Invested, improved, renewed.
Bringing life back to our waterways started with the systems you’ve always used but rarely seen
Two fish, and algae — the only signs of life found in the Cuyahoga River according to a 1968 water quality survey.
The work we began three years later would set that river and an entire region’s stream network on a path to better health and eventual resurgence. But it didn’t happen overnight.
When the Cleveland Regional Sewer District began work in 1972, our first projects included major improvements at our treatment plants and sewer construction in the 1970s. In that decade alone, the utility set out to build the Northwest Interceptor on Cleveland’s west side (1973), a new and innovative chemical treatment process at our Westerly plant (1974), and our Cuyahoga Valley Interceptor in 1977 that would eventually serve five of our southernmost suburbs.
The result was better sewer service for customers. But environmentally, the impact was even greater.
We’ve shared that the 1969 Cuyahoga River fire was not the first river fire; industrial and urban progress plagued the river for decades prior. A 1967 television documentary narrator described the river as lifeless and dead, and the corresponding footage left little to argue.
Kent State University hosted a 1968 Cuyahoga River symposium, and as summarized in a 2001 University of Minnesota journal report by Jeff Zeitler, the panelists put the river’s dire straits into perspective:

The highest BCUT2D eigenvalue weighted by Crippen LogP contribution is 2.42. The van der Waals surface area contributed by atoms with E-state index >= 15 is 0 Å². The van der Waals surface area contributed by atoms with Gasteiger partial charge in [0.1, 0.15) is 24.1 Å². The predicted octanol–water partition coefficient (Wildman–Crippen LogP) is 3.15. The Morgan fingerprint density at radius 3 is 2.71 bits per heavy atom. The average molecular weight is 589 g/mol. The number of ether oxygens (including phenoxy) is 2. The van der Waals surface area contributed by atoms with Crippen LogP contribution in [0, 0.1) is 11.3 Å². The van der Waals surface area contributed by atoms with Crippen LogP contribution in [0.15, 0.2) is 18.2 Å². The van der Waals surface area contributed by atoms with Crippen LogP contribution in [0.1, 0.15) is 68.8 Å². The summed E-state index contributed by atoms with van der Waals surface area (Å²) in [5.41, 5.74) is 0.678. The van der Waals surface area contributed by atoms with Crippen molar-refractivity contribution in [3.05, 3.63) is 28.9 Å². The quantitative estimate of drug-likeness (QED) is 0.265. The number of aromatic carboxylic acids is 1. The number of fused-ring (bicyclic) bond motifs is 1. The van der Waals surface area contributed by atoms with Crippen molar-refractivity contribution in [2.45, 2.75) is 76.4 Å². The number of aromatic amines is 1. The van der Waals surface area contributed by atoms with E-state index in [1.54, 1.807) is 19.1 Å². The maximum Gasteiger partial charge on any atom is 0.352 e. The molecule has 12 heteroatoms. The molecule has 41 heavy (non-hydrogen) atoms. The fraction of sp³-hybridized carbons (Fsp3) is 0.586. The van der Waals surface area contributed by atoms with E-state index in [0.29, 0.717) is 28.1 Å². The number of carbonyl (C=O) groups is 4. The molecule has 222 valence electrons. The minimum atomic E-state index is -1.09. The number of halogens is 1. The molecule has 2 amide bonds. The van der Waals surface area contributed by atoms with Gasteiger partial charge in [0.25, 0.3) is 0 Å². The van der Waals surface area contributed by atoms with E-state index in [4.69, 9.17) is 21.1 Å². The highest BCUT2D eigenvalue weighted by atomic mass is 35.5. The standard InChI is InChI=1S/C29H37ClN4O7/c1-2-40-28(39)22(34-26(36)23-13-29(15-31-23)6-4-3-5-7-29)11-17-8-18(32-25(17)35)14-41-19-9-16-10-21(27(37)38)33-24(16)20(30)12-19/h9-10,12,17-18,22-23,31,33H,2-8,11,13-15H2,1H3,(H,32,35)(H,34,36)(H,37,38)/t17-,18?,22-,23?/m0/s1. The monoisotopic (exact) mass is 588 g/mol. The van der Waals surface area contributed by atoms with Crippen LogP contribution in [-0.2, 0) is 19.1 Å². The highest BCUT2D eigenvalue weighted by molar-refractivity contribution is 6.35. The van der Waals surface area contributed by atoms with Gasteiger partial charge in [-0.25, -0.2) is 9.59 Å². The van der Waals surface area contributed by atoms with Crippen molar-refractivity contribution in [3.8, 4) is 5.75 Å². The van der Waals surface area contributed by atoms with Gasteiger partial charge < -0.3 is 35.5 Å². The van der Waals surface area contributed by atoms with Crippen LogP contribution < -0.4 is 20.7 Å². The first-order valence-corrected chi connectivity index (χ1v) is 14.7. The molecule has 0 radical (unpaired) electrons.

“At its worst in 1968, the Lower Cuyahoga River supported only 2 species: Carassius auratus and Lepomis macrochirus at one sample site out of 23 and no fish at the other 22 sites. Oscillatoria algae were the only species of plant or animal found at some sites.”
Those two fish species are significant: bluegill (a pollution-tolerant fish) and goldfish (an invasive and very pollution-tolerant species). No other fish were reported found in the samples taken.
Pollution was literally suffocating life in the Cuyahoga River.
The records we have on hand from the 1970s and 1980s detailed the pollution battle we faced:
- High levels of metals in the water coming into our Southerly plant.
- Dangerously high ammonia concentrations in the Cuyahoga River downstream of Southerly.
- And the health of Cuyahoga River fish when surveys began in 1984 was far below acceptable.
All these environmental signs indicated that investing in sewer infrastructure would yield tangible improvements. And it did.
Expansive Southerly improvements in the late ’70s significantly reduced metals like lead, copper, and cadmium in the waste stream.
A new Nitrification process at Southerly in 1984 helped cut the Cuyahoga’s ammonia concentrations by almost 90 percent.
And the Crooked River’s fish health has been on an upward trend since 1984.
Not only are fish healthier, they’re more plentiful. Between 1990 and 2021, we’ve collected 72 different species of fish in the river, many of which are more intolerant of pollution.
The work of a wastewater utility has most people think, “Hey. Sewers.” But among our work’s earliest impacts? Healthier streams and a greater lake.
Our first decade of investments set a standard by which we continue to improve and protect water quality to this day.
Learn more about our 50 years of people, programs, and progress